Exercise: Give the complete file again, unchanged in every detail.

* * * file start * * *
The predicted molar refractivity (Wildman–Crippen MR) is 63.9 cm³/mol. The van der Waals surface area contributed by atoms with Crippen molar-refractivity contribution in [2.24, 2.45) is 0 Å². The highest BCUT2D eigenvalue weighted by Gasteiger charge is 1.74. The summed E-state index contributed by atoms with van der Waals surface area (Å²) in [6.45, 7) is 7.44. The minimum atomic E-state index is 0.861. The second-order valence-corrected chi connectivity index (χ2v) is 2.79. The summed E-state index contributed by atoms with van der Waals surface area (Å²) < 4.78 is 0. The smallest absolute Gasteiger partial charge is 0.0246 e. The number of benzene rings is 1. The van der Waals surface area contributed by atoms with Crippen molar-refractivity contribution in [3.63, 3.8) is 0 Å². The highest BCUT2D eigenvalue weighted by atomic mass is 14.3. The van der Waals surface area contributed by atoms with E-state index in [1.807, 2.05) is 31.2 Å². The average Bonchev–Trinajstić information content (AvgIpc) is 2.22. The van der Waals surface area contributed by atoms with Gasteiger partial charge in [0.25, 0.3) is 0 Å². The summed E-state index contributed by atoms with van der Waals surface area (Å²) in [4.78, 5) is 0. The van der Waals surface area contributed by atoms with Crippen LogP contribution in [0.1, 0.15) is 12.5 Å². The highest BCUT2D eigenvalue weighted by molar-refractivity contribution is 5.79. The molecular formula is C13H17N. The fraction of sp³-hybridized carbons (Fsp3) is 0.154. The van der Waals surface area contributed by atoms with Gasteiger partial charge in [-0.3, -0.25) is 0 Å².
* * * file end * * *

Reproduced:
The predicted molar refractivity (Wildman–Crippen MR) is 63.9 cm³/mol. The van der Waals surface area contributed by atoms with Crippen molar-refractivity contribution in [2.24, 2.45) is 0 Å². The highest BCUT2D eigenvalue weighted by Gasteiger charge is 1.74. The summed E-state index contributed by atoms with van der Waals surface area (Å²) in [6.45, 7) is 7.44. The minimum atomic E-state index is 0.861. The second-order valence-corrected chi connectivity index (χ2v) is 2.79. The summed E-state index contributed by atoms with van der Waals surface area (Å²) < 4.78 is 0. The smallest absolute Gasteiger partial charge is 0.0246 e. The number of benzene rings is 1. The van der Waals surface area contributed by atoms with Crippen molar-refractivity contribution in [3.63, 3.8) is 0 Å². The highest BCUT2D eigenvalue weighted by atomic mass is 14.3. The van der Waals surface area contributed by atoms with E-state index in [1.807, 2.05) is 31.2 Å². The average Bonchev–Trinajstić information content (AvgIpc) is 2.22. The van der Waals surface area contributed by atoms with Gasteiger partial charge in [0.25, 0.3) is 0 Å². The summed E-state index contributed by atoms with van der Waals surface area (Å²) in [4.78, 5) is 0. The van der Waals surface area contributed by atoms with Crippen LogP contribution in [0.1, 0.15) is 12.5 Å². The highest BCUT2D eigenvalue weighted by molar-refractivity contribution is 5.79. The molecular formula is C13H17N. The fraction of sp³-hybridized carbons (Fsp3) is 0.154. The van der Waals surface area contributed by atoms with Gasteiger partial charge in [-0.3, -0.25) is 0 Å².